Miami Dade County has jumped on the anti-flavored tobacco bandwagon. The ordinance proposed to county commissioners would prohibit the sale of any flavored tobacco product (including cigars and chewing tobacco) and impose a fine of $500 on anyone in violation of the new law. While this proposal is the first of its kind for the county; it comes on the heels of a law passed in the City of South Miami, which prohibits the sale of chewing tobacco.
Like the Family Smoking Prevention and Tobacco Control Act, the proposed mandate excludes menthol or mint from the flavor ban; despite menthol being far-and-away the most popular of all the flavored tobaccos. The biggest dissimilarity between the Family Smoking Prevention act and the Dade-County ordinance is the county’s inclusion of cigars and chewing tobacco in the ban. The integration of cigars into the list of prohibited products has prompted Jacksonville-based cigar manufacturer, Swisher International, to take action. Makers of the popular Swisher Sweets, the company has announced its intention to lobby Miami-Dade County Commissioners against the ban before the final vote, in July.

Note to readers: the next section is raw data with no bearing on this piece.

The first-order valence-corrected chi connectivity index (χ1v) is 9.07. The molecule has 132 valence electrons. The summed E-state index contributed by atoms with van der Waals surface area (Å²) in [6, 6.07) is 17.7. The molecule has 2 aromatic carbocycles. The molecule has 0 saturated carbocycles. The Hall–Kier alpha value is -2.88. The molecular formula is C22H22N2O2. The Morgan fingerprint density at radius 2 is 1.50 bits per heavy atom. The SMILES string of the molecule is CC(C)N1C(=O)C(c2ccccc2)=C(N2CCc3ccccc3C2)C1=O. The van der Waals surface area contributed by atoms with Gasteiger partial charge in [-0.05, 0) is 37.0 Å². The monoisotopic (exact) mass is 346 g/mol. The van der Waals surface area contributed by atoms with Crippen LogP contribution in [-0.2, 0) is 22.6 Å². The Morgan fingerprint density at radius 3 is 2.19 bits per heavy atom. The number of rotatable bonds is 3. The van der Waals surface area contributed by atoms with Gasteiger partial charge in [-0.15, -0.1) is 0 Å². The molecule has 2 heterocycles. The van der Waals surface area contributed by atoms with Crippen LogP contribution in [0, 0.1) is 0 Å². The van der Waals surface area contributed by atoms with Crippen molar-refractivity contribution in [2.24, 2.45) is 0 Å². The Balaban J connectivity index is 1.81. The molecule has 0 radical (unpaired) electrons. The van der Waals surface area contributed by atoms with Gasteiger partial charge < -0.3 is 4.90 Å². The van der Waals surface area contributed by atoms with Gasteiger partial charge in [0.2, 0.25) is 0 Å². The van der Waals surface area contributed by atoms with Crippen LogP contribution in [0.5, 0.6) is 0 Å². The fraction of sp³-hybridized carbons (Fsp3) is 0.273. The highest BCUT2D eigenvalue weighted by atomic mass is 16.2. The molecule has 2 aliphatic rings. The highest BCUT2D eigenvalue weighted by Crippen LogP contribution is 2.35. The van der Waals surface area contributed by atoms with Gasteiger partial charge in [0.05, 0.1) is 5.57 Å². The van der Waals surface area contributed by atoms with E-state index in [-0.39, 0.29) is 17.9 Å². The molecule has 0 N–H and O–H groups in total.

Regardless of whether Swisher International is successful in their attempt to have cigars excluded from Dade County’s flavored-tobacco ordinance, the law will likely do very little to curb youth-smoking. Extensive study and vast quantities of research have proven that teens are drawn to mentholated tobacco due to the numbing qualities of the smoke. Additionally, a significant percentage of adult smokers favor menthol cigarettes; banning menthol would have a huge impact on domestic tobacco producers’ profits.
Governing bodies can proclaim all they want that they have the health of the American public at heart; their staunch refusal to encroach on tobacco profits says otherwise.